The cute, cuddly 3-on-3 tournament fades into the rearview mirror. It’s time for the NHL stretch run, which includes the trade deadline, playoff races and free-agent speculation. Which storylines will have us holding our breath the most in the coming months?
ARE THE OILERS BUYERS, SELLERS OR SOMETHING IN BETWEEN?
Typically, a mid-game GM firing indicates dark times for a franchise, and there’s no doubt the Edmonton Oilers were lost by the end of the Peter Chiarelli era. But they’re somehow just three points out of a Western Conference wildcard spot, and they still have Connor McDavid and Leon Draisaitl leading them. Does that mean acting GM Keith Gretzky approaches the trade deadline as a buyer?
It’s unlikely the Oilers make a panic move and deal still-unproven Jesse Puljujarvi or prospects Kailer Yamamoto and Evan Bouchard. Trading any of them would constitute a significant organizational shift. Anything that major will likely be entrusted to the Oilers’ permanent GM hire in the summer.
What about going the seller route? It’s complicated. The pieces Edmonton would like to move most also happen to be the pieces least likely to draw interest. Milan Lucic has four years left at a $6-million AAV with a full no-movement clause. Kris Russell has three years left at a $4-million AAV with a full no-movement clause that becomes a 10-team trade list next season. The Oilers would be hard-pressed to eat salary if they convinced either player to waive his clause, as they’re pretty jammed up cap-wise.
If Gretzky does anything, then, it’ll likely come in the form of a hockey trade for a player with upside who needs a change of scenery. Paging Andre Burakovsky.
WHERE DO ARTEMI PANARIN AND SERGEI BOBROVSKY END UP?
The Columbus Blue Jackets arguably entered 2018-19 under the most pressure of any franchise, having been bounced from the first round after their two highest point totals in franchise history and with their two most important players set to become UFAs.
So where do we sit? Bobrovsky had the hiccup in which he got briefly dismissed from the team after shedding his equipment during a game in which he was pulled and was still required for backup duty. It’s also been reported he’s willing to waive his no-movement clause for the right destination. But even if GM Jarmo Kekalainen decides it’s time to part ways with ‘Bob,’ what will the market for him be? He’s a rental, and it doesn’t appear that any team currently in a playoff spot needs a starting goalie – not even the Calgary Flames given David Rittich’s breakout. A Bobrovsky move would likely have to be of the sign-and-trade variety involving a team that could use him long-term – perhaps the Florida Panthers or Carolina Hurricanes.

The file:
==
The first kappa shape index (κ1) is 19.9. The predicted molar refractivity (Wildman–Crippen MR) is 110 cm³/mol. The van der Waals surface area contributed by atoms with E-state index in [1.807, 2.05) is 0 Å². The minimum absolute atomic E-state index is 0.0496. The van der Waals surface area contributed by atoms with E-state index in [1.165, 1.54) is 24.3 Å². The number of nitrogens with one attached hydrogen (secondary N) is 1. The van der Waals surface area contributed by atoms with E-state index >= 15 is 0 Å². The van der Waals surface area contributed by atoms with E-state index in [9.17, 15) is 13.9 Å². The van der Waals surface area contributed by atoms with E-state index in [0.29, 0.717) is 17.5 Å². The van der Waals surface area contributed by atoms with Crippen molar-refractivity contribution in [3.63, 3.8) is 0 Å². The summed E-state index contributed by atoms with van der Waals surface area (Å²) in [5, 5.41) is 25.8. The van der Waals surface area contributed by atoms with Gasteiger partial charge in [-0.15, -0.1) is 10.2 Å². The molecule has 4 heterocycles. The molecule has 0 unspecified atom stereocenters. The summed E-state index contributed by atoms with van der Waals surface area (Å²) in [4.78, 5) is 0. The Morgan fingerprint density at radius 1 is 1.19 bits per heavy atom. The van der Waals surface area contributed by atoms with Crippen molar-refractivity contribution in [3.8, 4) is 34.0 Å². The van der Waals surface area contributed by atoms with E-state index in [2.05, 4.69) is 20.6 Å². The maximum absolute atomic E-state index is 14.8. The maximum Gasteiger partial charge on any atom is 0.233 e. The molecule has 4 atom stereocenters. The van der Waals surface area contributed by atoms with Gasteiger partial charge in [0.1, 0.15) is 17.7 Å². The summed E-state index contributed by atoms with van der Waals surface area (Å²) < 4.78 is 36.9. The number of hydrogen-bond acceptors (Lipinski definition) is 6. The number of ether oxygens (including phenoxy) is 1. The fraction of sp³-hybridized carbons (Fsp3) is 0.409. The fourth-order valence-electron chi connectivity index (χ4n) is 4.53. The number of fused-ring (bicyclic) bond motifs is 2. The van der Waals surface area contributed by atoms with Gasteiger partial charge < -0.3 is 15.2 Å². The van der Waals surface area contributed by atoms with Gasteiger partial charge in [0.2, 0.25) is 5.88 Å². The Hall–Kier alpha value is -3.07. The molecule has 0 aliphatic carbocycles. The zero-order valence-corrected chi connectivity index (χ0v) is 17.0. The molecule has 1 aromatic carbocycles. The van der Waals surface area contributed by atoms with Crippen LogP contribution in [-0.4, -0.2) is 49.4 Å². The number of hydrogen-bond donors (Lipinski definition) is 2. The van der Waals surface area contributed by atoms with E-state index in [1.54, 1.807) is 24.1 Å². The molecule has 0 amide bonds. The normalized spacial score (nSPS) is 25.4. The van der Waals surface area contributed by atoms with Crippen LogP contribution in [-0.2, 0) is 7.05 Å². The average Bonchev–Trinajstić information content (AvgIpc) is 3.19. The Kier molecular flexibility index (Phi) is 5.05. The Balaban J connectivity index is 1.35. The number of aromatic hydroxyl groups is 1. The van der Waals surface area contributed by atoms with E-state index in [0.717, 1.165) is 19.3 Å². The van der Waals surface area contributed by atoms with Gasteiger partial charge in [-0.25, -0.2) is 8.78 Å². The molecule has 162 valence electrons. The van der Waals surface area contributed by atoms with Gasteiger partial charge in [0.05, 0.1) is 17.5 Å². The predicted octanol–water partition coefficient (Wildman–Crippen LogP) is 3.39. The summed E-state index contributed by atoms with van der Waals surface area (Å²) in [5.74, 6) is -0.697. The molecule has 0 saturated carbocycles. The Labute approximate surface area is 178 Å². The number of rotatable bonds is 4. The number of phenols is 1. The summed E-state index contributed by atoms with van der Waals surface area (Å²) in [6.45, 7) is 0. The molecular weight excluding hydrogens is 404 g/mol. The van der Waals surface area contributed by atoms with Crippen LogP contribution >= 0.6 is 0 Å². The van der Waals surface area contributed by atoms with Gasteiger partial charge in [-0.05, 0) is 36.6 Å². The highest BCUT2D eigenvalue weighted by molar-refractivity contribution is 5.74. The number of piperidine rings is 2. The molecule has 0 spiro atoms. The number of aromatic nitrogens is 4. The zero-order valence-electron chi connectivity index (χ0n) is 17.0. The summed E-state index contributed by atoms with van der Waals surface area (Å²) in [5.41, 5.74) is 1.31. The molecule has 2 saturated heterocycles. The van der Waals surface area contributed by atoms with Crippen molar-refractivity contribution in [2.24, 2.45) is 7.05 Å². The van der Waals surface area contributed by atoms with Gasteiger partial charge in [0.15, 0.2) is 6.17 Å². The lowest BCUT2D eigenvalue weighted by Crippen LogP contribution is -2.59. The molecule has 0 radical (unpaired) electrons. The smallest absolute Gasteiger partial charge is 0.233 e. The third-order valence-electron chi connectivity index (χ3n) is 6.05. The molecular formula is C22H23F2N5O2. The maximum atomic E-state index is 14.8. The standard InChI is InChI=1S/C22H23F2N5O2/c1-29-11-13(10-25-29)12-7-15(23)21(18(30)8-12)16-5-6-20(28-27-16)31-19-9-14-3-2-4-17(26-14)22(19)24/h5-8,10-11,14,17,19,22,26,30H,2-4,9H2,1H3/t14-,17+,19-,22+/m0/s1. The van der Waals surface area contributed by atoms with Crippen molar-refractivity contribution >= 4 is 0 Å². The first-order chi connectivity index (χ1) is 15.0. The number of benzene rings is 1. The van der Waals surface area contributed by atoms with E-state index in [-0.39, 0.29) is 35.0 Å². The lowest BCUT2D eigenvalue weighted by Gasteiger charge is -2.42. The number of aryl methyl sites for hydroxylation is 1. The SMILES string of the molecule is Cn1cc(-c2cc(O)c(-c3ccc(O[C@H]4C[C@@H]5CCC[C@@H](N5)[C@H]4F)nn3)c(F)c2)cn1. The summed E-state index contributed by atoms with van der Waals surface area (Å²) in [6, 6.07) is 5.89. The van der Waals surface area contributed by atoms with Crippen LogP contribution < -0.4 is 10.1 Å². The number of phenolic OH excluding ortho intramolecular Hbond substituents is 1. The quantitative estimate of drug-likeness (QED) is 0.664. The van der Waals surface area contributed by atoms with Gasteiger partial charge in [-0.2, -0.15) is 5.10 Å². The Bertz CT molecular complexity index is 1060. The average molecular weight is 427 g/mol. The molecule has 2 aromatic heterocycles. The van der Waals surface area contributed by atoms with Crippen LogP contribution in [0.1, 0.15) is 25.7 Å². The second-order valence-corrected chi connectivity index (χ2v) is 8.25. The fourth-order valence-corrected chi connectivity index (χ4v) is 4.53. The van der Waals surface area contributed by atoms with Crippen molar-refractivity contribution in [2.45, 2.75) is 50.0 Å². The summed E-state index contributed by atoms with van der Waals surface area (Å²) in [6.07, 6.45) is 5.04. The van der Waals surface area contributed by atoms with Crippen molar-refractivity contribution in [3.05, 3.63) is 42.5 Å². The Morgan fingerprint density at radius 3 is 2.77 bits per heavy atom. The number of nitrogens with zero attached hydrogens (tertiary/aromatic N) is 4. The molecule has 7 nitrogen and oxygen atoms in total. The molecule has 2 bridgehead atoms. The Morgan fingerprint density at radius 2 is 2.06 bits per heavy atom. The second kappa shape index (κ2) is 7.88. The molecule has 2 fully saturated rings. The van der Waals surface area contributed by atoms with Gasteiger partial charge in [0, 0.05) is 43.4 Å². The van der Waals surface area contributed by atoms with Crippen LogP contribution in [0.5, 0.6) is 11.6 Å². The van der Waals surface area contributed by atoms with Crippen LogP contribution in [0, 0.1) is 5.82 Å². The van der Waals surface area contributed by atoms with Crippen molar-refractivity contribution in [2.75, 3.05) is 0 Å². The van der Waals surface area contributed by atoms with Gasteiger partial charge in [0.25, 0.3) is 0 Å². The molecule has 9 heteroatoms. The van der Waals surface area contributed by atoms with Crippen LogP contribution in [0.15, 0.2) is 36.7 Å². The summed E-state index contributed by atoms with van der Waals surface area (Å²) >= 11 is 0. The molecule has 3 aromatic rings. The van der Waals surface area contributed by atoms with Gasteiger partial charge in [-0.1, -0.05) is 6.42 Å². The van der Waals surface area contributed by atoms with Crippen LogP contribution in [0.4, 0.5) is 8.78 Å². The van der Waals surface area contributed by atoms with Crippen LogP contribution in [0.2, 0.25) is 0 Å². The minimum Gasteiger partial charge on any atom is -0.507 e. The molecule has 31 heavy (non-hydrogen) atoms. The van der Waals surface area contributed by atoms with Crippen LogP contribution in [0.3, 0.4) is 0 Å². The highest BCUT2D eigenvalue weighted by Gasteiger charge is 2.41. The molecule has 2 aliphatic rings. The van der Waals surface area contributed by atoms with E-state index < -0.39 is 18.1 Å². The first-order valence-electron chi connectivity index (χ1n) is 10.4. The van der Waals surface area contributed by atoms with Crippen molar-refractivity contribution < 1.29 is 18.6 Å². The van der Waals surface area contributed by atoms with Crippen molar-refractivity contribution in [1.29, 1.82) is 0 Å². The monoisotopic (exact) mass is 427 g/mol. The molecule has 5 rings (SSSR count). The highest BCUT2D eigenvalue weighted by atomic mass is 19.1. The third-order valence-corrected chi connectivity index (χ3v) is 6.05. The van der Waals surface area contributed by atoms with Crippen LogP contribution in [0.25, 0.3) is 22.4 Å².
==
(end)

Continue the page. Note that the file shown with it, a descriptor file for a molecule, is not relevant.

As for Panarin, he met with agent Dan Milstein over the all-star break and likely will again as the two sides decide on Panarin’s future with the team. Given his reported interest in joining a market near a major body of water, it’s always felt like Panarin would be somewhere else next year.
But does that matter if the Blue Jackets have a chance for a deep playoff run this year? Maybe Kekalainen decides to go for it and roll the dice on two “in-house rental” UFAs. If he goes the other way, though, the returns for Bobrovsky and Panarin could be franchise-altering.
DO THE SENATORS RE-SIGN OR TRADE THEIR UNRESTRICTED FREE AGENTS?
Will UFA Matt Duchene end up a trade-deadline casualty? His camp and the Senators have discussed an extension. The Senators, though, are rebuilding and have dealt away their 2019 first-rounder. If they’re not confident enough in Duchene signing, they could save face by recouping a first-rounder in a trade. Duchene would certainly command as much – plus a useful prospect. There’s a decent chance GM Pierre Dorion cashes in UFA goal-scorer Ryan Dzingel, too.
It gets more interesting with Mark Stone. He seems much likelier to be a Senator next season, which would mean signing an eight-year deal with a cap hit north of $8 million and earning the captaincy. But if the Feb. 25 trade deadline gets close and Stone hasn’t signed an extension, will Dorion look at what happened with John Tavares last year and consider a trade? Stone has great size, is a front-line scorer and plays outstanding defense from the right wing. He’d be a massively impactful rental, and a win-now team might overpay for such a piece.
WILL THE BLUES HOLD A FIRE SALE?
With all due respect to Columbus and Ottawa, St. Louis holds the most coveted trade chips if it decides to blow things up. Alex Pietrangelo, Vladimir Tarasenko, Brayden Schenn, Colton Parayko: all still in their 20s, all with term left on their contracts. They therefore aren’t rentals, which means (a) they would command monstrous returns in trades and (b) don’t merely appeal to playoff teams. Anyone could get in on the sweepstakes.
What will the Blues decide to do? They’re three points out of a playoff spot with a game in hand on No. 8 seed Colorado. It might be mid-February before GM Doug Armstrong can realistically define what his team is. He recently referred to his deadline plans as “to be determined.”
WHO WINS THE SCORING RACE?
With most teams around the 50-game mark, the NHL has 12 players on pace for 100-point seasons, plus two more, Auston Matthews and Patrice Bergeron, who’d be on pace for 100 if they hadn’t missed time with injuries. The last time we got 12 players with 100 points in the same year was 1995-96.
The Art Ross race looks wide open right now. Nikita Kucherov leads the way with 78 points at the break, but Mikko Rantanen, Connor McDavid, Johnny Gaudreau, Patrick Kane and Nathan MacKinnon have crested the 70-point mark and are threats to steal the crown. The highest point total of the salary-cap era is Joe Thornton’s 125 in 2005-06, and Kucherov’s on pace to eclipse it. Last season’s slashing crackdown and this season’s goalie-gear reductions have the league producing its most goals since 2005-06.